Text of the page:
It was a family connection that inspired our next young cueman to try his hand on the baize. He first watched snooker on TV with his Grandad. At the age of nine, his Dad installed a table on the third floor of their house.

Gradinari, originally from Moldova, seems mature beyond his years. The 14-year-old moved to England in 2021, leaving his Grandparents and friends behind, and is now based at Levels Snooker Club in Huddersfield. With exams on the horizon, he balances home-schooling and a passion for economics with his amateur career.

“We moved for my snooker so I can improve faster,” said the Under-14 English Open champion. “My two very good friends didn’t want me to leave but we still talk every day.

“In snooker, my goal is to become professional, afterwards, World Champion. And my goal in life, you always want to have a lovely family when you grow up, so people can support you when you have hard moments.”

Like Moody, Gradinari made his name at the Shoot Out as one of the WPBSA wild cards, becoming the youngest ever winner of a televised ranking match with victory over Ng On Yee in the opening round. He went on to beat Victor Sarkis to reach the last 32 before losing to Tom Ford.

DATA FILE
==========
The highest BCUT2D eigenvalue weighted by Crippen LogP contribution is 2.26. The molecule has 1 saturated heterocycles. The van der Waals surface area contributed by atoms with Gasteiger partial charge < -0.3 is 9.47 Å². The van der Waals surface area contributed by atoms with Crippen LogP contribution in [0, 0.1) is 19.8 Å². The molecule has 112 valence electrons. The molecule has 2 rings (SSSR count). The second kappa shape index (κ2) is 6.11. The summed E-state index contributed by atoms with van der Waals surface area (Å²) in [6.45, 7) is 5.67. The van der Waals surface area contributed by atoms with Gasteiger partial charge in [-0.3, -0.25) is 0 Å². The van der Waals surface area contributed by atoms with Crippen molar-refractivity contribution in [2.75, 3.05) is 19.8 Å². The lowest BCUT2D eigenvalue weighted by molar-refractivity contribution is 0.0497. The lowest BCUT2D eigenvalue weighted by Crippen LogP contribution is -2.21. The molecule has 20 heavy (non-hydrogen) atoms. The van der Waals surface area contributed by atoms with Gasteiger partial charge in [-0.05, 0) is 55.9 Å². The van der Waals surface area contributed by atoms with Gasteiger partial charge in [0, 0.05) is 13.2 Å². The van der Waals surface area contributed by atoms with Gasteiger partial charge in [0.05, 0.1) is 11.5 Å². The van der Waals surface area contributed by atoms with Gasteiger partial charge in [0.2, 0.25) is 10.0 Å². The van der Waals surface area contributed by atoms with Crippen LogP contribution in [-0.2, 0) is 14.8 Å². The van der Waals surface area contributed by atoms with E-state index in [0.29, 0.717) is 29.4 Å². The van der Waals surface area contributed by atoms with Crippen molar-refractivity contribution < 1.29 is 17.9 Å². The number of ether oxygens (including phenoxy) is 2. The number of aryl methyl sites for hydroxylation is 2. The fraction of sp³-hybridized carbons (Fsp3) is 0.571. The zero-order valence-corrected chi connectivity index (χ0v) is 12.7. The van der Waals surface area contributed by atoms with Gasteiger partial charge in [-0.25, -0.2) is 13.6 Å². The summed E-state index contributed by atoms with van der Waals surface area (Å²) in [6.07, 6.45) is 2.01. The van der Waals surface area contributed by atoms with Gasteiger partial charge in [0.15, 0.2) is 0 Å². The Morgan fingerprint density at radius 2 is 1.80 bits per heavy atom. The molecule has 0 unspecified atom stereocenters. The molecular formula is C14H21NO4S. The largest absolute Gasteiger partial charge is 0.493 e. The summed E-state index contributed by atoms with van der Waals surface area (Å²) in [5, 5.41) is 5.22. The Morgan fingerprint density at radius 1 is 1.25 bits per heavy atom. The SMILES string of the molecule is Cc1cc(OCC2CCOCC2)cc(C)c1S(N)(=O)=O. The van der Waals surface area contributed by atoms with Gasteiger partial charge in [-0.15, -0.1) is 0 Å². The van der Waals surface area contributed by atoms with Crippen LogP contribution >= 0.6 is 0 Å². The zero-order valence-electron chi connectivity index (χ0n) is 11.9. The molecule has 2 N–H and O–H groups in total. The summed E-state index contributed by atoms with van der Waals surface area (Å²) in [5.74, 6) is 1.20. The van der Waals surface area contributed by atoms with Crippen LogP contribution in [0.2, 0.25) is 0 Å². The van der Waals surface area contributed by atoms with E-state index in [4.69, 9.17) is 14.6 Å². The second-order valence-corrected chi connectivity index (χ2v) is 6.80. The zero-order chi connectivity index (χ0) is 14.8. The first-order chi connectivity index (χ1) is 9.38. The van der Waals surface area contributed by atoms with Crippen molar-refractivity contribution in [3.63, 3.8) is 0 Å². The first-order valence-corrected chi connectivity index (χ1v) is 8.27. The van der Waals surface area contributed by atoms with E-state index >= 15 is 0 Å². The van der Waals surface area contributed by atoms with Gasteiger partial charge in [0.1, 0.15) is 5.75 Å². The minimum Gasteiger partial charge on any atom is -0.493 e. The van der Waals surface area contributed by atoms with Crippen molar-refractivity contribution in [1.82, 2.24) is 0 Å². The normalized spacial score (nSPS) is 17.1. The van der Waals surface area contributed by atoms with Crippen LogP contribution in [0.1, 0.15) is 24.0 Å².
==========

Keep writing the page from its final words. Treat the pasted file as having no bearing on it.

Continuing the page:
“I won and all the world just felt like mine,” he laughs. “Now, if I’m losing, I think of when I came off the table and the first thing I did was hug my Mum. She was nearly crying and this emotion will be with me all my life. I rang my Grandad, who was watching on TV, recording everything. I can’t imagine how it felt to him as he is the person who made me play snooker.”

Lilly Meldrum

Australian Meldrum reached the final of the Under-21 World Women’s Championship at the age of 13. She also made the semi-finals of two ranking events this season on the Women’s Tour and beat 12-time World Champion Reanne Evans at the World Cup for Australia.